A Weight Loss Program that Really WorksPosted on Nov 1st 2010 12:00PM by Jonny Bowden
How about one that will do even more? Like, for example, change your whole relationship with food? Or help you to understand why you use food to deal with stress?
But wait -- there's more!
Suppose I told you that the program I'm talking about was absolutely free. And that you didn't have to follow any special "diet" (though you could if you wanted to). And that there was nothing to buy, no special foods or products, no supplements, no expensive detoxes, not even a membership fee.
In fact the only thing you need to do for the program to work is show up.
Well, there is such a program, and in my opinion, it's vastly underused. Amidst the vast array of splashy infomercials and celebrity diets, it is often overlooked as an option by the many people who could use it most: people like you, trapped in a perpetual struggle with weight, going from diet to diet, frustrated beyond words at their inability to keep weight off and angry at themselves for being lifetime members of the yo-yo club.
The program? Overeaters Annonymous.
Forget everything you think you know about OA. It's not just for people who are obese. (Many OA members are of normal weight, or even what you might consider enviably thin.) It's also not a religious society -- you don't even have to believe in God to benefit from it, though you do have to trust in something greater than yourself (be it the group or your own inner "higher voice"). You don't even have to give up everything you love to eat (though your ability to be in charge of your own eating may shift significantly).
"OA members have learned how to eat to live rather than live to eat", said OA's managing director Naomi Lippel. "They come to OA to address the issues that are driving them to eat."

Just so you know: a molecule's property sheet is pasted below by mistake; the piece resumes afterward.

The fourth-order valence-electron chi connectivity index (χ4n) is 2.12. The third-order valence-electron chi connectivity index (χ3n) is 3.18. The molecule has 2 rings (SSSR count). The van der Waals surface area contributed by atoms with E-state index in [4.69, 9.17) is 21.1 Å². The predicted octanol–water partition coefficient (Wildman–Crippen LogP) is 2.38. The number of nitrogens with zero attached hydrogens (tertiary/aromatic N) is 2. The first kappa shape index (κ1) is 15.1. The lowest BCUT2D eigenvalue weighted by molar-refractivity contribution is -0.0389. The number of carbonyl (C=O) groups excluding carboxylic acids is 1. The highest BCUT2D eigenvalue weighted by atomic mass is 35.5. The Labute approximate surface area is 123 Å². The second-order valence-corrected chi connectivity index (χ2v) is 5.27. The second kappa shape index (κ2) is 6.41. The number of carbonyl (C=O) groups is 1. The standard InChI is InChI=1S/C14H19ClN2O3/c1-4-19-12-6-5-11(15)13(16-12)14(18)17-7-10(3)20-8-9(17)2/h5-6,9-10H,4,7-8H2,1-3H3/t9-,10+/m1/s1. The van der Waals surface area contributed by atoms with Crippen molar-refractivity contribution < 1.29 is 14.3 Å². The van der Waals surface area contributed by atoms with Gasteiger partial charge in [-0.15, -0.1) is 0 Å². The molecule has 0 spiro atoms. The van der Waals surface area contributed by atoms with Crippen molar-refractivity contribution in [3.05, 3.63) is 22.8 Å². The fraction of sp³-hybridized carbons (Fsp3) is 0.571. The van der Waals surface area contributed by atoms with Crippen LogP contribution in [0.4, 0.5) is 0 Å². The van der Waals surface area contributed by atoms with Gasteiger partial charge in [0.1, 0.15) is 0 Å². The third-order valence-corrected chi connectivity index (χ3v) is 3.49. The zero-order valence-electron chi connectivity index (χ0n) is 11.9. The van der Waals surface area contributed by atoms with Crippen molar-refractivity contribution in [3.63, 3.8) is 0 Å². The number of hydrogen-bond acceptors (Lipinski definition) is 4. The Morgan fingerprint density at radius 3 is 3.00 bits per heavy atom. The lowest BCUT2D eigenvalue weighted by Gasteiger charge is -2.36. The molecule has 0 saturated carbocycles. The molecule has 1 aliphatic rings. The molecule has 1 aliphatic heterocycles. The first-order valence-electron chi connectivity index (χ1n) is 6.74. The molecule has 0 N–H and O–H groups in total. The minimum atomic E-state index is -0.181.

They also come because nothing else has worked. "Generally people who come to OA have done the yo-yo diet merry-go-round for many, many years", Lippel said. "We wind up being the last stop."
The thing of it is, OA works. And it works not by "telling" you what to eat (or not to eat) but by addressing -- in a supportive, group atmosphere, with people who share the same struggle -- the very issues that drive your unhealthy relationship with food. It addresses the addictive quality of eating and does so in a gentle, understanding and spiritually nourishing way.
Years ago, in the 1970s, OA actually had a food plan which was printed on gray paper and later became known as the "Grey Sheet." That was discontinued in the mid '80s because OA felt that it was not appropriate to dictate what people should eat. Instead, the group's mission is rather to help you understand your relationship with food. According to OA's Third Tradition, "the only requirement for OA membership is a desire to stop eating compulsively." Nothing else is asked or demanded, and that includes having to follow a special diet.
Nonetheless the Grey Sheet remains. Interestingly, it was a very low-carb diet and it worked quite well. A splinter group, GreySheeters Annonymous, continues to use principles similar to those of OA but in conjunction with the specific Grey Sheet food plan. And OA has itself begun to offer various food plans for those who want it.
But that's not really the point.
The point is that OA isn't just about weight loss, though that's definitely a side effect of the program. The real mission of OA is to offer physical, emotional and spiritual recovery for those who suffer from compulsive eating.
If you've tried everything else, this might be a good time to give OA a shot.
As its current press release puts it: "For individuals struggling with various food addictions, especially during the holidays, Overeaters Anonymous can provide much-needed support and a path to recovery."
There's no "diet" in the world that can offer that.
Jonny Bowden, author, nutritionist and weight loss coach, cuts through all the misconceptions about diet and fitness to help you transform your body, your health and your life. Visit his website to learn more.
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